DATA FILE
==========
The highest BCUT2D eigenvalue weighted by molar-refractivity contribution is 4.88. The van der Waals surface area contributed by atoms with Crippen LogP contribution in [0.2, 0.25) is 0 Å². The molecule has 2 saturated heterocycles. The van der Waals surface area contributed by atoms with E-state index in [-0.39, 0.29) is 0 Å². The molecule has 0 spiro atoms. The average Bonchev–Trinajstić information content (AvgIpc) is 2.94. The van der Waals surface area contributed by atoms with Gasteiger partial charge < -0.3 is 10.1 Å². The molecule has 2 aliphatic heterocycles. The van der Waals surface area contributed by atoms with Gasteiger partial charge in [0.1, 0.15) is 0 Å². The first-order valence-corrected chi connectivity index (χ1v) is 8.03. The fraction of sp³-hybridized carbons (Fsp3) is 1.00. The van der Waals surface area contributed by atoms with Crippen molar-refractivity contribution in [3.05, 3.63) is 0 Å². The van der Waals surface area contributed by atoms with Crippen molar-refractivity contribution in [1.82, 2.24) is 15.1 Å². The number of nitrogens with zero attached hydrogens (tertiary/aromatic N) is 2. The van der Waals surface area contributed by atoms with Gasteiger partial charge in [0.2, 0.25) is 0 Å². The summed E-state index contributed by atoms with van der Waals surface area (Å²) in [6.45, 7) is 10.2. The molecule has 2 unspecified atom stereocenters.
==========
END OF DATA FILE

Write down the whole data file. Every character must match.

The highest BCUT2D eigenvalue weighted by molar-refractivity contribution is 4.88. The van der Waals surface area contributed by atoms with Crippen LogP contribution in [0.2, 0.25) is 0 Å². The molecule has 2 saturated heterocycles. The van der Waals surface area contributed by atoms with E-state index in [-0.39, 0.29) is 0 Å². The molecule has 0 spiro atoms. The average Bonchev–Trinajstić information content (AvgIpc) is 2.94. The van der Waals surface area contributed by atoms with Gasteiger partial charge < -0.3 is 10.1 Å². The molecule has 2 aliphatic heterocycles. The van der Waals surface area contributed by atoms with Gasteiger partial charge in [0.1, 0.15) is 0 Å². The first-order valence-corrected chi connectivity index (χ1v) is 8.03. The fraction of sp³-hybridized carbons (Fsp3) is 1.00. The van der Waals surface area contributed by atoms with Crippen molar-refractivity contribution in [3.05, 3.63) is 0 Å². The van der Waals surface area contributed by atoms with Crippen molar-refractivity contribution in [1.82, 2.24) is 15.1 Å². The number of nitrogens with zero attached hydrogens (tertiary/aromatic N) is 2. The van der Waals surface area contributed by atoms with Gasteiger partial charge in [0.2, 0.25) is 0 Å². The summed E-state index contributed by atoms with van der Waals surface area (Å²) in [6.45, 7) is 10.2. The molecule has 2 unspecified atom stereocenters.